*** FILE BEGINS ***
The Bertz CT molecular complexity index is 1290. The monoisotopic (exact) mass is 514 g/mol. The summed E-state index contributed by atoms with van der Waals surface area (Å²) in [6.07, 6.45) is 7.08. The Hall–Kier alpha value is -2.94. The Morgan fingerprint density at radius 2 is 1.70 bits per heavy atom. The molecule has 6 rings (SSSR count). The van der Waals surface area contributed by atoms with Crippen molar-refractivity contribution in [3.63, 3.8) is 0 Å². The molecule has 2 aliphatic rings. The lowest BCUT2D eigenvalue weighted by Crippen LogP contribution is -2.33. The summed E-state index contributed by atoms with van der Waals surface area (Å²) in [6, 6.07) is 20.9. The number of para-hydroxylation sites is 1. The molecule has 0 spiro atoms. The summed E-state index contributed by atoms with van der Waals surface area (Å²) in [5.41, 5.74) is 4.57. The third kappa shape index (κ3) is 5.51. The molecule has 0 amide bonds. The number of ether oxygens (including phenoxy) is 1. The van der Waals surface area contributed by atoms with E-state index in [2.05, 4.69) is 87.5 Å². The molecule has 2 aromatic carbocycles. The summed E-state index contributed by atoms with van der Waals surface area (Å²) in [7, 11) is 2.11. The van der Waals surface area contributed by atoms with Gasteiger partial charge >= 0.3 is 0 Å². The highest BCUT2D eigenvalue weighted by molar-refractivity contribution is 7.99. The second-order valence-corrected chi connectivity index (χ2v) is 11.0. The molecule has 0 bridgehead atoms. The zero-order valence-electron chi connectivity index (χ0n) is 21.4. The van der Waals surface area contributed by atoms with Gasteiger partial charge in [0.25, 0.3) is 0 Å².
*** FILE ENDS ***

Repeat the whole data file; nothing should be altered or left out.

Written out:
The Bertz CT molecular complexity index is 1290. The monoisotopic (exact) mass is 514 g/mol. The summed E-state index contributed by atoms with van der Waals surface area (Å²) in [6.07, 6.45) is 7.08. The Hall–Kier alpha value is -2.94. The Morgan fingerprint density at radius 2 is 1.70 bits per heavy atom. The molecule has 6 rings (SSSR count). The van der Waals surface area contributed by atoms with Crippen molar-refractivity contribution in [3.63, 3.8) is 0 Å². The molecule has 2 aliphatic rings. The lowest BCUT2D eigenvalue weighted by Crippen LogP contribution is -2.33. The summed E-state index contributed by atoms with van der Waals surface area (Å²) in [6, 6.07) is 20.9. The number of para-hydroxylation sites is 1. The molecule has 0 spiro atoms. The summed E-state index contributed by atoms with van der Waals surface area (Å²) in [5.41, 5.74) is 4.57. The third kappa shape index (κ3) is 5.51. The molecule has 0 amide bonds. The number of ether oxygens (including phenoxy) is 1. The van der Waals surface area contributed by atoms with E-state index in [2.05, 4.69) is 87.5 Å². The molecule has 2 aromatic carbocycles. The summed E-state index contributed by atoms with van der Waals surface area (Å²) in [7, 11) is 2.11. The van der Waals surface area contributed by atoms with Gasteiger partial charge >= 0.3 is 0 Å². The highest BCUT2D eigenvalue weighted by molar-refractivity contribution is 7.99. The second-order valence-corrected chi connectivity index (χ2v) is 11.0. The molecule has 0 bridgehead atoms. The zero-order valence-electron chi connectivity index (χ0n) is 21.4. The van der Waals surface area contributed by atoms with Gasteiger partial charge in [0.25, 0.3) is 0 Å².